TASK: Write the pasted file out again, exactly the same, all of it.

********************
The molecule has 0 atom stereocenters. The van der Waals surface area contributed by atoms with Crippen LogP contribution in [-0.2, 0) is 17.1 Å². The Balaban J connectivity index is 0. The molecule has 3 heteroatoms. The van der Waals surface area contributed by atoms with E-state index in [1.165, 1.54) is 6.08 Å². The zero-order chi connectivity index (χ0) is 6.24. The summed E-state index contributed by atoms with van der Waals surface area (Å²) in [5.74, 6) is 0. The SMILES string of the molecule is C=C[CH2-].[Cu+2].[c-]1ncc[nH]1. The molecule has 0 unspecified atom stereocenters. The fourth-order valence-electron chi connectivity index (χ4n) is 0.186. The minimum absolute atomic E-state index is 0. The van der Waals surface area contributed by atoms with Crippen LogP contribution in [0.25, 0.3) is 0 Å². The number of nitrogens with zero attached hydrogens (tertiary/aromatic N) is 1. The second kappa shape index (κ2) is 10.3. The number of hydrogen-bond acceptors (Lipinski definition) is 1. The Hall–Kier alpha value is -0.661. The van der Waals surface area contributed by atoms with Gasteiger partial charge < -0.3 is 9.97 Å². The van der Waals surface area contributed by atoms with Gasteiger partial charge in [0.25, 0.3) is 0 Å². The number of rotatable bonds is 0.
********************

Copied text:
The molecule has 0 atom stereocenters. The van der Waals surface area contributed by atoms with Crippen LogP contribution in [-0.2, 0) is 17.1 Å². The Balaban J connectivity index is 0. The molecule has 3 heteroatoms. The van der Waals surface area contributed by atoms with E-state index in [1.165, 1.54) is 6.08 Å². The zero-order chi connectivity index (χ0) is 6.24. The summed E-state index contributed by atoms with van der Waals surface area (Å²) in [5.74, 6) is 0. The SMILES string of the molecule is C=C[CH2-].[Cu+2].[c-]1ncc[nH]1. The molecule has 0 unspecified atom stereocenters. The fourth-order valence-electron chi connectivity index (χ4n) is 0.186. The minimum absolute atomic E-state index is 0. The van der Waals surface area contributed by atoms with Crippen LogP contribution in [0.25, 0.3) is 0 Å². The number of nitrogens with zero attached hydrogens (tertiary/aromatic N) is 1. The second kappa shape index (κ2) is 10.3. The number of hydrogen-bond acceptors (Lipinski definition) is 1. The Hall–Kier alpha value is -0.661. The van der Waals surface area contributed by atoms with Gasteiger partial charge < -0.3 is 9.97 Å². The van der Waals surface area contributed by atoms with Gasteiger partial charge in [0.25, 0.3) is 0 Å². The number of rotatable bonds is 0.